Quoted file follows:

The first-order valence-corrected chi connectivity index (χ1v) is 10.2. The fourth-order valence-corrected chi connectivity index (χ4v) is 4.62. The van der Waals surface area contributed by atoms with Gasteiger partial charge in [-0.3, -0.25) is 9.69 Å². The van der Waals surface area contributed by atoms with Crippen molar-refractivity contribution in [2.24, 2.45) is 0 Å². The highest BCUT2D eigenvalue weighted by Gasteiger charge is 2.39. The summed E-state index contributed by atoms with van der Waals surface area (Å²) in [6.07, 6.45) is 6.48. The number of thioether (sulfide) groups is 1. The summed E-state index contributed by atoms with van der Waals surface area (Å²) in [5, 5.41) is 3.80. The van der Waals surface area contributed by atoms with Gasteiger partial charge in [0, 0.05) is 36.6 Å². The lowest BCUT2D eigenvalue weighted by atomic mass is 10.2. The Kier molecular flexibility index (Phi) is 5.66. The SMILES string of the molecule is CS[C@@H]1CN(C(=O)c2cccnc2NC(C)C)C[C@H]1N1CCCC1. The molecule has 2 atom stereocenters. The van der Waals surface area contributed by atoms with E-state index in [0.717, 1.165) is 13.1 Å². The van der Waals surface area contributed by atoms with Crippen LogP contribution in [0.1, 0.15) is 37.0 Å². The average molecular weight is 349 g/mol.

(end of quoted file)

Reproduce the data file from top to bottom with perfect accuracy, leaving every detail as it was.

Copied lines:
The first-order valence-corrected chi connectivity index (χ1v) is 10.2. The fourth-order valence-corrected chi connectivity index (χ4v) is 4.62. The van der Waals surface area contributed by atoms with Gasteiger partial charge in [-0.3, -0.25) is 9.69 Å². The van der Waals surface area contributed by atoms with Crippen molar-refractivity contribution in [2.24, 2.45) is 0 Å². The highest BCUT2D eigenvalue weighted by Gasteiger charge is 2.39. The summed E-state index contributed by atoms with van der Waals surface area (Å²) in [6.07, 6.45) is 6.48. The number of thioether (sulfide) groups is 1. The summed E-state index contributed by atoms with van der Waals surface area (Å²) in [5, 5.41) is 3.80. The van der Waals surface area contributed by atoms with Gasteiger partial charge in [0, 0.05) is 36.6 Å². The lowest BCUT2D eigenvalue weighted by atomic mass is 10.2. The Kier molecular flexibility index (Phi) is 5.66. The SMILES string of the molecule is CS[C@@H]1CN(C(=O)c2cccnc2NC(C)C)C[C@H]1N1CCCC1. The molecule has 2 atom stereocenters. The van der Waals surface area contributed by atoms with E-state index in [0.717, 1.165) is 13.1 Å². The van der Waals surface area contributed by atoms with Crippen LogP contribution in [0.1, 0.15) is 37.0 Å². The average molecular weight is 349 g/mol.